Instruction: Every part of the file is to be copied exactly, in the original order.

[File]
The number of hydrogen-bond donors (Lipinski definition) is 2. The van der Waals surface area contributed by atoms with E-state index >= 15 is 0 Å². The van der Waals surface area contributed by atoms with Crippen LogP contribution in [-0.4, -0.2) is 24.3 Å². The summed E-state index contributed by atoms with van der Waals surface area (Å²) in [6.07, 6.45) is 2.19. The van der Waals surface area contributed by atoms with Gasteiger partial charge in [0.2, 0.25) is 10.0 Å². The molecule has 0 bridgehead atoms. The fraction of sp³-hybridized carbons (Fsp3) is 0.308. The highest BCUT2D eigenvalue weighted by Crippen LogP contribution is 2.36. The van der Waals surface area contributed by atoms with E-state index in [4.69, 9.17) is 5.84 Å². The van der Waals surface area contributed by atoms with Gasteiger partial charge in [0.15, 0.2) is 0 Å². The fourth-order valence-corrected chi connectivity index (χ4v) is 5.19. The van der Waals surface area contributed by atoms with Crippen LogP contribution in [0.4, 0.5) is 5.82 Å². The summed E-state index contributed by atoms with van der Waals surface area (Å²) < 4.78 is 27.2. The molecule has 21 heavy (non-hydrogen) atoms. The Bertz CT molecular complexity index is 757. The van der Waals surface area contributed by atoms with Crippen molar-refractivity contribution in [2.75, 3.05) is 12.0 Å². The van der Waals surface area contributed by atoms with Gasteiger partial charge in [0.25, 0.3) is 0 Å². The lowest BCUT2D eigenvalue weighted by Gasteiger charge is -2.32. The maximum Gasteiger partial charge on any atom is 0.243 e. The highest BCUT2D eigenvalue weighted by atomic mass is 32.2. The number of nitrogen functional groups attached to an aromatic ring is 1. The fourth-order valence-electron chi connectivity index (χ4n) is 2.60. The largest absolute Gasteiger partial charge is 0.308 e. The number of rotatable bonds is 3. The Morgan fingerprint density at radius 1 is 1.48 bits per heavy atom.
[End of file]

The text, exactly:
The number of hydrogen-bond donors (Lipinski definition) is 2. The van der Waals surface area contributed by atoms with E-state index >= 15 is 0 Å². The van der Waals surface area contributed by atoms with Crippen LogP contribution in [-0.4, -0.2) is 24.3 Å². The summed E-state index contributed by atoms with van der Waals surface area (Å²) in [6.07, 6.45) is 2.19. The van der Waals surface area contributed by atoms with Gasteiger partial charge in [0.2, 0.25) is 10.0 Å². The molecule has 0 bridgehead atoms. The fraction of sp³-hybridized carbons (Fsp3) is 0.308. The highest BCUT2D eigenvalue weighted by Crippen LogP contribution is 2.36. The van der Waals surface area contributed by atoms with E-state index in [4.69, 9.17) is 5.84 Å². The van der Waals surface area contributed by atoms with Gasteiger partial charge in [0.15, 0.2) is 0 Å². The fourth-order valence-corrected chi connectivity index (χ4v) is 5.19. The van der Waals surface area contributed by atoms with Crippen LogP contribution in [0.4, 0.5) is 5.82 Å². The summed E-state index contributed by atoms with van der Waals surface area (Å²) < 4.78 is 27.2. The molecule has 21 heavy (non-hydrogen) atoms. The Bertz CT molecular complexity index is 757. The van der Waals surface area contributed by atoms with Crippen molar-refractivity contribution in [2.75, 3.05) is 12.0 Å². The van der Waals surface area contributed by atoms with Gasteiger partial charge in [0.25, 0.3) is 0 Å². The lowest BCUT2D eigenvalue weighted by Gasteiger charge is -2.32. The maximum Gasteiger partial charge on any atom is 0.243 e. The highest BCUT2D eigenvalue weighted by atomic mass is 32.2. The number of nitrogen functional groups attached to an aromatic ring is 1. The fourth-order valence-electron chi connectivity index (χ4n) is 2.60. The largest absolute Gasteiger partial charge is 0.308 e. The number of rotatable bonds is 3. The Morgan fingerprint density at radius 1 is 1.48 bits per heavy atom.